Part 13 - Trying Very Hard Not To

Edna only nodded. “Is it always so… piecemeal?” she asked, eyeing the men who had threatened - as part of galactic law - to stone them.

“No,” Highmond said, shaking his head sadly, “I’m afraid these poor chaps have had a bad shake of things. It’s the only reason I’ve not given them a stern what-for about calling my zeppelin a blimp.” He shuddered as he said it.

“I’d say they’re living in at least four different timelines,” Pythagoras added, “It’s hard to say which, if any, is even their own.”

“That’s very sad,” said Edna, grabbing the watch in her pocket and squeezing. The riders pulled alongside them, surrounding the ship.

“Hm. Yes, terrible thing,” Highmond said, distracted by climbing up the railing, then he yelled, “It’s a zeppelin! A blimp is a glorified balloon, you absolute tots!” He sighed a long sigh, staying at his perch on the second highest rail.

“Better?” Edna asked.

“What?! Oh, er, yes. Of course. Thank you.” He said, turning back to her. Then, once more yelling out at their would-be stoners, “Blimps go flaccid if you take the air out! A zeppelin has structure - dignity - GRACE!”

“We don’t care!” one of them called. Outrage poured from Highmond in a frenzy of involuntary words that strung together with no meaning or intention. Edna thought it sounded like a bad, staccato, beat poem.

Eventually, when he’d calmed and then climbed down, he straightened his posture and jacket while saying, “I apologize. It’s possible that was about more than the inherent superiority of zeppelins to blimps.” His companions only nodded, so he took a quick stab of breath through his nose and said, “Well! I suppose there’s nothing left but to prepare for battle! Pythagoras! Turtoid the harpoons! And I think I shall have my fifth favorite cane, the one with darts, if you please.”

Highmond looked to Edna with barely contained curcitement, which was his patented word for mingled curiosity and excitement - it hadn’t made him any money. “Ms. Star, I must admit, I’ve been very curious to find out what it is you do in these situations. Tell me, how do you prefer to fight?”

Edna’s battle prowess was as famous as it was enigmatic. She had never been known to lose a fight, but it was hard to say if she had ever won one either. Not a soul had the faintest idea how she had taken down the TitanoShark, for instance; or how she had, without any weapons, defeated Laser-Captain Swordgun; or especially why there were so often pianos being carelessly moved into third-story lofts directly above her enemies. Neither witnesses nor fellow combatants could do more than stumble through retellings of how she had, they thought, done a lot of falling? But, they meant to say, impressively?

Edna of course knew exactly what her strategy was, and she told it to Highmond in the exact way she always did when asked how she fought.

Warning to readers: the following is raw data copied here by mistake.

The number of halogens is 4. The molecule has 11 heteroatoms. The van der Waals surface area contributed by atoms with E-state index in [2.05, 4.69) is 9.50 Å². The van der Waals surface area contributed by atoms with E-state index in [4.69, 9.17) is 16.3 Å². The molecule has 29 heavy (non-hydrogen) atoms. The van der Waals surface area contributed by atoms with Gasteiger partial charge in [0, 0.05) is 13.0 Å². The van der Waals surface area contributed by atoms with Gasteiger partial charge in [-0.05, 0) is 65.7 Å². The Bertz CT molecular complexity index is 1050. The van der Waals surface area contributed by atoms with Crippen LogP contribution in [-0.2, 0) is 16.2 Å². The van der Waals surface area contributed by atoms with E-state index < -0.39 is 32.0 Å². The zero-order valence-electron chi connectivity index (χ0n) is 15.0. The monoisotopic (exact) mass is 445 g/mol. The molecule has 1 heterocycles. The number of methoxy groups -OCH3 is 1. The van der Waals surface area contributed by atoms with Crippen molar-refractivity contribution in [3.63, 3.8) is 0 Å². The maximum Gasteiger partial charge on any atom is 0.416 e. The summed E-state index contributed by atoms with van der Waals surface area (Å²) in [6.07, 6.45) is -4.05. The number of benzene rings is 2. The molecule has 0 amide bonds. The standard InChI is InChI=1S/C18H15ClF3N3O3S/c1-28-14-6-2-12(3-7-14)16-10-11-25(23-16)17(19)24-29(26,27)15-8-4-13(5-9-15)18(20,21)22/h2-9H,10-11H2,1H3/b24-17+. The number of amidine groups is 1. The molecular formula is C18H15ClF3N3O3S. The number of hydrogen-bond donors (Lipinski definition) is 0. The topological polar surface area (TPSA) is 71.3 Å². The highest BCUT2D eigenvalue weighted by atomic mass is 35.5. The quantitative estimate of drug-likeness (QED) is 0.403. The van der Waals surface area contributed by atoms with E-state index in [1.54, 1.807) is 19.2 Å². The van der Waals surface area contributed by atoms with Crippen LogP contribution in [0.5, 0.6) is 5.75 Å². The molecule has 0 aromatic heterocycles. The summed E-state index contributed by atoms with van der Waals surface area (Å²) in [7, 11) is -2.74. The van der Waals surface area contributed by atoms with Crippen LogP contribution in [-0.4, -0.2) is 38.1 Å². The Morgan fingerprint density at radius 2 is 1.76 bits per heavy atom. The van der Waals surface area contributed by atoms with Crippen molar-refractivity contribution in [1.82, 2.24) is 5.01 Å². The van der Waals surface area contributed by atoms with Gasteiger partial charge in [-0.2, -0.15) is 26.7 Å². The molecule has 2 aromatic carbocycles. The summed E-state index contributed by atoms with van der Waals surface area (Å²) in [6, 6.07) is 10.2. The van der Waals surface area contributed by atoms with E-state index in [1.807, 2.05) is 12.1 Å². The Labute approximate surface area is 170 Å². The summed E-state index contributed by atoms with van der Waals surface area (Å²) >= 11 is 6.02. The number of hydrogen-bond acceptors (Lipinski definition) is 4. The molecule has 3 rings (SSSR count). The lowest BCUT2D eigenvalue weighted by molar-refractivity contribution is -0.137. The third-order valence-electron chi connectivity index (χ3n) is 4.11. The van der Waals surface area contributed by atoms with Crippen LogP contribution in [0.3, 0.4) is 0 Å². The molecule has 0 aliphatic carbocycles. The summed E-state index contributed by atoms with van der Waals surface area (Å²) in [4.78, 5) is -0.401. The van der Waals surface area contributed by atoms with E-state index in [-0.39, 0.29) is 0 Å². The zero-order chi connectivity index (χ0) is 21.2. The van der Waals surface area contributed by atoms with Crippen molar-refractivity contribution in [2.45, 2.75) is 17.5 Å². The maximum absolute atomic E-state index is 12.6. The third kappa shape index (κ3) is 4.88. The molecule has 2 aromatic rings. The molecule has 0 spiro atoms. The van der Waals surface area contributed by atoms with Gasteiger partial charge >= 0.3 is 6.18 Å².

“I try very hard not to.”

This only worked for her, she knew, because she meant it. Violence was one of the things Edna Star hated most about adventuring. Her colleagues went round punching enemies into submission, throwing henchmen through windows and walls, or slinging knives and bullets at anyone with an evil laugh. The truth was punching hurts your hand, someone had to clean up that wall, and weapons - doing what they were designed to do - were gruesome to behold. It was one thing to swing a sword in an elegant dance of mind and body, flowing through the air like wind through a tree. It was another thing entirely for the wind to kick that tree to the ground, stab it in the heartwood, and wipe the sap on its sleeves.

So Edna tried, with every cell of her power, to take no part in violence, which had only made her the best at it.

Highmond, who knew none of this context and all of Edna’s reputation, said, “I—well yes of course. Violence is always the last resort.

Edna sighed internally. Violence is always the last resort, and its variations, was one of those things adventurers said that sounded good but meant nothing. The last resort is, by definition, whatever you try last, and fighting has a tendency to leave one side unable to continue.

“Pythagoras,” she said, “Would you mind also, while you take care of those other things, landing the zeppelin,” she gave Highmond a careful look and he nodded thrice - first to her, then to Pythagoras to confirm the order, then to her again. Pythagoras walked away in several directions at once, being sure to grumble from each.

At the same time, another of his bodies came out through the door. It took up the grumbling, mumbling around the cane it had clenched in its jaw. Highmond took the walking stick from this Pythagoras, and Edna saw that it looked like an impractically long revolver - loaded with large, colorful darts.

She nodded now - just once - and climbed up the railing to where Highmond had been. Their new acquaintances had all drawn rocks from what looked like gun holsters on their hips. Edna called out to them, “Hi! Yes, no need for rock throwing; we’re landing as soon as we can manage it. In the meantime, I’m Edna, you’ve met Highmond here, and those are Pythagoras.” She pointed at all the visible turtoids. “What are your names?”

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